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Marijuana Legalization Takes Root In San Diego Courts

Medical marijuana clone plants are shown at a medical marijuana dispensary in...

Credit: Associated Press

Above: Medical marijuana clone plants are shown at a medical marijuana dispensary in Oakland, Feb. 1, 2011.

Marijuana Legalization Takes Root In San Diego Courts


Andrew Bowen, metro reporter, KPBS News


It's only been a month since voters legalized marijuana, but dozens of people are already seeing reduced sentences for marijuana crimes. Hundreds and potentially thousands more could see their criminal records changed.

California voters passed Proposition 64, which legalized adult recreational use of marijuana, by 14 percentage points — a landslide victory that was reflected almost identically in San Diego County.

Some aspects of the law, including the regulation of pot cultivation and sales, won't likely take effect until 2018. But the law's impact can already be measured in one area: criminal justice.

About 20 people convicted of marijuana crimes in San Diego County have been released from custody early because of reduced sentences under Proposition 64, according to the District Attorney's Office. Dozens more will get out of jail or prison sooner, and about 300 may be let off probation early.

Proposition 64 legalized the cultivation, possession and transportation of small amounts of marijuana by people 21 and older on the day after the election. For larger amounts, some felony-level crimes were reduced to misdemeanors. The California Judicial Council has already created forms to petition judges for resentencing.

The speed with which the courts in San Diego are processing Proposition 64 cases is largely due to lessons learned from a similar criminal justice measure: Proposition 47. That law, passed by California voters in 2014, also reduced several felony crimes to misdemeanors.

RELATED: What Will Pot Legalization Cost San Diego?

Rachel Solov, chief of the Collaborative Courts Division of the District Attorney's Office, said officials have been preparing since before election day to give people the justice they were entitled to under the law.

"Having learned from (Proposition 47), we started working with the Public Defender's Office prior to the proposition actually passing, and identifying those people that were in custody so that we could accomplish that much faster," she said. "It's been a much smoother process."

In addition to covering cases where convicts of marijuana crimes are still incarcerated or under probation, Proposition 64 also applies to people who have served their sentence but still have a criminal record. Those people can petition a judge to have a marijuana felony removed from their record. The law does not apply to registered sex offenders or people convicted of the most violent felonies.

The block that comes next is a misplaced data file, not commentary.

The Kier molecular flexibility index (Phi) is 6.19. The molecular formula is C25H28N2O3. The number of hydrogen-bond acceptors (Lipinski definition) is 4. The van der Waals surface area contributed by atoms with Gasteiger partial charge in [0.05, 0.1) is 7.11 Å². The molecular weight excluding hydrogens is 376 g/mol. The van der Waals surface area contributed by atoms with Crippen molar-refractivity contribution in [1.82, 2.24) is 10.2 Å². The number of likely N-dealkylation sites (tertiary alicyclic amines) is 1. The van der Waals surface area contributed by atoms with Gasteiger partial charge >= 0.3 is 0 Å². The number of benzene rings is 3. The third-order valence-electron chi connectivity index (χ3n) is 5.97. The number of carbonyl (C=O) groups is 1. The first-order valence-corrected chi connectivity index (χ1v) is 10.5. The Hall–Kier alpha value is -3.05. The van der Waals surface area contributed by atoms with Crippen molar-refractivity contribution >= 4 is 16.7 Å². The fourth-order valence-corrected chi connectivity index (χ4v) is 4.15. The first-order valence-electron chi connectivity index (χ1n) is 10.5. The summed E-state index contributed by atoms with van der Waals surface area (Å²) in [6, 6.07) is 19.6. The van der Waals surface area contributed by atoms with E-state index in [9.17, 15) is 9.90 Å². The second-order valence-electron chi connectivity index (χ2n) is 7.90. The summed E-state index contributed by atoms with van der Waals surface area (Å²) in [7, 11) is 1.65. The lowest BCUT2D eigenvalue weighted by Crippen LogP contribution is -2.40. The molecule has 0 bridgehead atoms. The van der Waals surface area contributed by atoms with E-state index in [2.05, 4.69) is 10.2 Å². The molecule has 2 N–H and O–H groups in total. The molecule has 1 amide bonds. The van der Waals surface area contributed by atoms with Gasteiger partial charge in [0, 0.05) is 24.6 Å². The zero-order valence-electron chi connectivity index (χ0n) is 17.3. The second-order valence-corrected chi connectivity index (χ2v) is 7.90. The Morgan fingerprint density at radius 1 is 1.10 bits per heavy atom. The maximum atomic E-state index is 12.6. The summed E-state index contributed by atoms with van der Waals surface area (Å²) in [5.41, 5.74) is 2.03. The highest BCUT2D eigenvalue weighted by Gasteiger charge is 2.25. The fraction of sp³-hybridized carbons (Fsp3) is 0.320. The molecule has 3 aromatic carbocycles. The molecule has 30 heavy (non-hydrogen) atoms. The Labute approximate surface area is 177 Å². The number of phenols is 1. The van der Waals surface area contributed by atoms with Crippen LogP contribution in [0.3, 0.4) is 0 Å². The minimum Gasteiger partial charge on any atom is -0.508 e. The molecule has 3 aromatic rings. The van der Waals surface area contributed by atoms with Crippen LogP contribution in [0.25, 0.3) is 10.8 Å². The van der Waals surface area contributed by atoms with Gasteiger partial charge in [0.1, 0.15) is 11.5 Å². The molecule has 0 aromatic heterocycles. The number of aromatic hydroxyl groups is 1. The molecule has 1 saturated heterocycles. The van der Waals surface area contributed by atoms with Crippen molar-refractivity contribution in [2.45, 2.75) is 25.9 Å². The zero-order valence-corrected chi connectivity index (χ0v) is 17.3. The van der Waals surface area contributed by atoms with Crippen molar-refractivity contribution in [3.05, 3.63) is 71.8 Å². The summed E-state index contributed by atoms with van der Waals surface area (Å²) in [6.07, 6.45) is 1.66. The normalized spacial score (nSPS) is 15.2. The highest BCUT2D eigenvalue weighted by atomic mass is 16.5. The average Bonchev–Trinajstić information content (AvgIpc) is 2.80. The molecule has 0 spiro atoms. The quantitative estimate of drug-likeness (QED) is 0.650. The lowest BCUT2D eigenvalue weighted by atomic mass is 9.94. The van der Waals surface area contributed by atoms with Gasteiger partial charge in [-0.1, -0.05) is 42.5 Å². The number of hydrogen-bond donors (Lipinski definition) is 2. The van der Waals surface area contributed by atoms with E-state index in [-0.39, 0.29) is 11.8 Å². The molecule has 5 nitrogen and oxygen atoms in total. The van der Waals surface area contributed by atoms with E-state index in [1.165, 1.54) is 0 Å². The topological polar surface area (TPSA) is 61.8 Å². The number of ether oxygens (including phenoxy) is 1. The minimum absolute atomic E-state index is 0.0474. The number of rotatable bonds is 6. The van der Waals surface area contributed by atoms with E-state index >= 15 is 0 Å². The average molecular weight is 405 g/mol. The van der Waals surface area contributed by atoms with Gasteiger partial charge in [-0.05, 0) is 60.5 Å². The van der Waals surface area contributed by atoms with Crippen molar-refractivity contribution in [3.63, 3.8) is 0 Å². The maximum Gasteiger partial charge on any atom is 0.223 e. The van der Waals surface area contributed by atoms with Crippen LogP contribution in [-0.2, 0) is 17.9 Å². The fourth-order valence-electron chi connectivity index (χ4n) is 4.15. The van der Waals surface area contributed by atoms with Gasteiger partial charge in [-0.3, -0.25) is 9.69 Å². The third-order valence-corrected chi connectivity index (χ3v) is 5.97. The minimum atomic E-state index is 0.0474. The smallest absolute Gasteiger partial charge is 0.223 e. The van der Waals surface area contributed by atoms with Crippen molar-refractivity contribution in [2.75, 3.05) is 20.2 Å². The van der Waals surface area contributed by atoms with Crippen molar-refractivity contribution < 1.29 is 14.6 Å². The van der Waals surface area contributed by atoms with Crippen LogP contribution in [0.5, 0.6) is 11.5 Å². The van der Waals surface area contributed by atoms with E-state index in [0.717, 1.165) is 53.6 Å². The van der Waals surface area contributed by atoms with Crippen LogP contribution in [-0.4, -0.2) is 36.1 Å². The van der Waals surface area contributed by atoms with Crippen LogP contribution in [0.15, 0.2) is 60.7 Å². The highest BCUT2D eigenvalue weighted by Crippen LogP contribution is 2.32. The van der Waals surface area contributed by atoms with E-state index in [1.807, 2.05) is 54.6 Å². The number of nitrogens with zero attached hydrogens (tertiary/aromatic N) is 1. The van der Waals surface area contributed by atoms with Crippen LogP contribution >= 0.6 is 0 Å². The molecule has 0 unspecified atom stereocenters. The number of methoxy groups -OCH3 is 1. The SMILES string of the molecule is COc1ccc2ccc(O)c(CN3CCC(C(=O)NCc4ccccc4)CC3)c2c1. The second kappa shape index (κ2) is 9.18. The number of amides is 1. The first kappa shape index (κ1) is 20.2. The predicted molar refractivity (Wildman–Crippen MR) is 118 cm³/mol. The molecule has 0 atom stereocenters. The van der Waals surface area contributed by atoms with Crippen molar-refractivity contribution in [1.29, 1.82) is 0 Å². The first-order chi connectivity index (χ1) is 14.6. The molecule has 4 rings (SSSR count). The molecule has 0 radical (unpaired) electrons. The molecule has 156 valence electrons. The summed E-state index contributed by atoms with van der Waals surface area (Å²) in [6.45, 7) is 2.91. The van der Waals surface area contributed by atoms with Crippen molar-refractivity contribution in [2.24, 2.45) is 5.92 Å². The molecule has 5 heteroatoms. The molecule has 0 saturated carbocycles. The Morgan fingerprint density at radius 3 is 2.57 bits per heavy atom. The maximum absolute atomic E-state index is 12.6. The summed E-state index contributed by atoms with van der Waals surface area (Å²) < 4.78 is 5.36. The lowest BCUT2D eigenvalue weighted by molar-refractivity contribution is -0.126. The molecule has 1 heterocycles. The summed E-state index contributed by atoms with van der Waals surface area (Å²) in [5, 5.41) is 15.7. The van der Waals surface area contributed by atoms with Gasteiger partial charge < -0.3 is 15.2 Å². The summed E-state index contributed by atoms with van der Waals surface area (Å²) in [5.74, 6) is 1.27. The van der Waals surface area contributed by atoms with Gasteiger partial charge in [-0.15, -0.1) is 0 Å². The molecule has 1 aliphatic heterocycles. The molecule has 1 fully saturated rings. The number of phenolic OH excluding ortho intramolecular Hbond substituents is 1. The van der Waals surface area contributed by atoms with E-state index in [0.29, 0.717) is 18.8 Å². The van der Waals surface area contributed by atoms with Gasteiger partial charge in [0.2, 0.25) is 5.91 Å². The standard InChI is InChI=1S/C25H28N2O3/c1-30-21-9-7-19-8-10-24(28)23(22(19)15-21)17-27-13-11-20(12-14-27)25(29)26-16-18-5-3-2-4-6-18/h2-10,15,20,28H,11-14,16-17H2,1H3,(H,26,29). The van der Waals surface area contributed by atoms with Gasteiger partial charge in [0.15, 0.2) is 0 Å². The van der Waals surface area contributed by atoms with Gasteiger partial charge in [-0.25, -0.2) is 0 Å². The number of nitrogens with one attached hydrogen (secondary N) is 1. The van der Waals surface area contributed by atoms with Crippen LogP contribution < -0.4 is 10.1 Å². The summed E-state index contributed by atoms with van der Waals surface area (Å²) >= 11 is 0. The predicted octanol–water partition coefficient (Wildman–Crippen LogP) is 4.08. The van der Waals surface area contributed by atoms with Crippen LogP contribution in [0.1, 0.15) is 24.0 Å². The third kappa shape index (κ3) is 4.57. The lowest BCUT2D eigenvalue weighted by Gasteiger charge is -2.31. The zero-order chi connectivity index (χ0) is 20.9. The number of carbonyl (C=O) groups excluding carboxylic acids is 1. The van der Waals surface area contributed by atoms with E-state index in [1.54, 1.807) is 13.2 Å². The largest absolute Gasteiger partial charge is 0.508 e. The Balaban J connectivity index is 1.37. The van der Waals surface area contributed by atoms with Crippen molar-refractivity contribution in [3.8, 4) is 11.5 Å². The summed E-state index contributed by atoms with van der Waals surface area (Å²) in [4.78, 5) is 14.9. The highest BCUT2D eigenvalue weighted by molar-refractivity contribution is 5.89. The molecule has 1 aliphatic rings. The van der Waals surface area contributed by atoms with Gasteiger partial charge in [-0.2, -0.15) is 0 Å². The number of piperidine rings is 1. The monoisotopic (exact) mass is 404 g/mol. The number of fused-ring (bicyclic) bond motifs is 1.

Reported by Nicholas Mcvicker

Correcting past injustice?

Neither the District Attorney's Office nor the Public Defender's Office knows how many people could benefit from the retroactive resentencing of Proposition 64. But Deputy Public Defender Jane Gilbert said the work would be continuous.

"Obviously it's much more concentrated in the beginning, and it will taper off," she said. "But we'll be available to file petitions as long as we're in existence and as long as this law is in effect."

Supporters of Proposition 64 say the law will help correct past injustices. Studies on the application of marijuana laws have found African Americans have been disproportionately targeted by law enforcement, despite similar rates of use among whites. Proposition 64 also directs millions of special marijuana tax dollars to job placement centers and substance abuse treatment programs in communities most impacted by past drug policies.

Photo by Nicholas McVicker

Deputy District Attorney Rachel Solov thumbs through a stack of petitions for resentencing filed under Proposition 64, which legalized recreational marijuana in California, Dec. 7, 2016.

Gilbert said the Public Defender's Office has received calls from people whose felony marijuana convictions have followed them for decades, preventing them from getting jobs, clearances or professional licenses.

"The overcriminalization of marijuana has impacted people's lives to an extent that I don't think is fair," Gilbert said. "And so for me, having a lot of this criminal behavior being classified as a misdemeanor is much more appropriate than saddling people with felony convictions for the rest of their lives."

Voters in the city of San Diego also approved Measure N, a local tax on recreational marijuana sales. But because the city's ordinance on marijuana dispensaries applies only to medical marijuana, it's likely a future City Council will revisit the question of how to license pot shops and where they can operate.

Melissa Bobrow, a defense attorney in San Diego who deals with marijuana cases, said San Diego is unlikely to allow free reign to recreational marijuana sales. But she said Proposition 64 was very thorough in creating regulations for all aspects of the marijuana industry, and that people seeking to open up recreational pot shops will need to be smart.

"These are people who are business savvy, or at least should be," she said. "Hopefully the sales pitch to the City Council will be a bit different than it has been in the past. And I think (Proposition 64) would make it a bit more palatable for everybody."


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Andrew Bowen
Metro Reporter

opening quote marksclosing quote marksI cover local government — a broad beat that includes housing, homelessness and infrastructure. I'm especially interested in the intersections of land use, transportation and climate change.

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